Cybis 1970s Print Reproductions of 1930s Polish Historical Dress Drawings

The Cybis studio created two very different sets of lithographs (reproductions) of drawings originally done in the 1930s by Boleslaw Cybis. One set is the well known Folio One set of Native American portraits; that set is illustrated and documented in the studio’s catalogs published during the 1970s. The other set is far less known and of a different subject entirely.

Four of these lithographs have come to light but it appears that there were at least 12 in the series. All depict Polish people in their native dress; it’s not known if this series was given a name, or even whether these were ever actually released for retail sale. The four shown below were offered for sale online in 2015 and were purchased by a collector on the West Coast; what happened to them after the liquidation of his estate is not known.

What is odd is that the printing format of the two examples differs: One of them is one-sided but the other has art on the reverse side as well.

This single sheet, uncut from the printer, is 29″ wide x 23″ high and contains two images as shown. Each individual image is 15 5/8″ x 12″;  the paper stock is heavy and of a cream color which appears close (perhaps even the same) to that which was used for the Folio One series. The process used was offset lithography. The print sheet is single-sided.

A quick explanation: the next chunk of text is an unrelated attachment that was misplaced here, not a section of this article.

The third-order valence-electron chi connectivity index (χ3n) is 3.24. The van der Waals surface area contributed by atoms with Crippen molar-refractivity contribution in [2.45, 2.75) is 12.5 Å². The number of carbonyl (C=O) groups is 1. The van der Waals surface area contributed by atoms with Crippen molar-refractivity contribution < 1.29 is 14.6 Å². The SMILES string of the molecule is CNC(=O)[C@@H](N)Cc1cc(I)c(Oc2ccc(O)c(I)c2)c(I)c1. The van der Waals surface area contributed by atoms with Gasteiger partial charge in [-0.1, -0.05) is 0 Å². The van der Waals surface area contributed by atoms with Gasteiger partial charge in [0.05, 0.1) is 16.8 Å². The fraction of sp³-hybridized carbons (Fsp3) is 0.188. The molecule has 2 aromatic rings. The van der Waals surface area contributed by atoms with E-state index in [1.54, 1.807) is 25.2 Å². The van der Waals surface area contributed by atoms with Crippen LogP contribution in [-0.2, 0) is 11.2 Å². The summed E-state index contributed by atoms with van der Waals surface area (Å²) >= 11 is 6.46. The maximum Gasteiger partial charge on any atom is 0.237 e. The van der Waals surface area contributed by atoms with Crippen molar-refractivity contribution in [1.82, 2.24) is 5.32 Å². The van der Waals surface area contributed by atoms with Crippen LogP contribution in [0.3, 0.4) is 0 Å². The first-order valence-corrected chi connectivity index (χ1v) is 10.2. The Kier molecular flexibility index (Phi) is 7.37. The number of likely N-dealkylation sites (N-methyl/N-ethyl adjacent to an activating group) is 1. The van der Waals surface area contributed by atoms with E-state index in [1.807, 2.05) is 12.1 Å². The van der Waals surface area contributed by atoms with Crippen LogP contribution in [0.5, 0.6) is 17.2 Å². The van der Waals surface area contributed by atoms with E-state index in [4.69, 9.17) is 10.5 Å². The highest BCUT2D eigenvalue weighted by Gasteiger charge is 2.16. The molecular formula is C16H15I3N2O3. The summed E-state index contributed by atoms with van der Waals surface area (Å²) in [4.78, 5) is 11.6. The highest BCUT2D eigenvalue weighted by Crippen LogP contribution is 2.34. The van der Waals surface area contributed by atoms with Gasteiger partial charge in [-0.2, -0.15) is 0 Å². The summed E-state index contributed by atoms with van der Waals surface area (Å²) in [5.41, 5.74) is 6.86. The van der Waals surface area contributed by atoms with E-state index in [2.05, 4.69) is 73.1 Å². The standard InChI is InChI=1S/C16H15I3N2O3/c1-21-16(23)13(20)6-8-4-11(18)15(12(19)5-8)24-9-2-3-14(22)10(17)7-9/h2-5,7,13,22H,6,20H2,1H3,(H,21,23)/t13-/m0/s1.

The woman on the left appears to be either a peasant or a nurse, while the man is clearly a man of some rank. Each image includes the signature of Boleslaw Cybis within the reproduction, as it no doubt appeared on the original from which the print was made.

On the other hand, this second set is double-sided. The seller of this pair noted that the signature area of the left-hand (male) image includes the date 1939. The sheet dimension is identical to that of the first one shown, as are the image sizes, but…

..on the reverse side is also printed a two-color lithograph of a man who appears to be a woodcutter (because the object he carries in his right hand seems more like a tool than a weapon!)

The Copyrighted Series

Unlike the Folio One collection of Native American portraits, I have not yet found any Cybis literature offering these lithographs for normal retail sale. I have, however, found 12 copyright registration entries that show the studio having at least intended (on some scale) to do so. All of these entries are in the US Copyright Office database as having been filed in October 1972.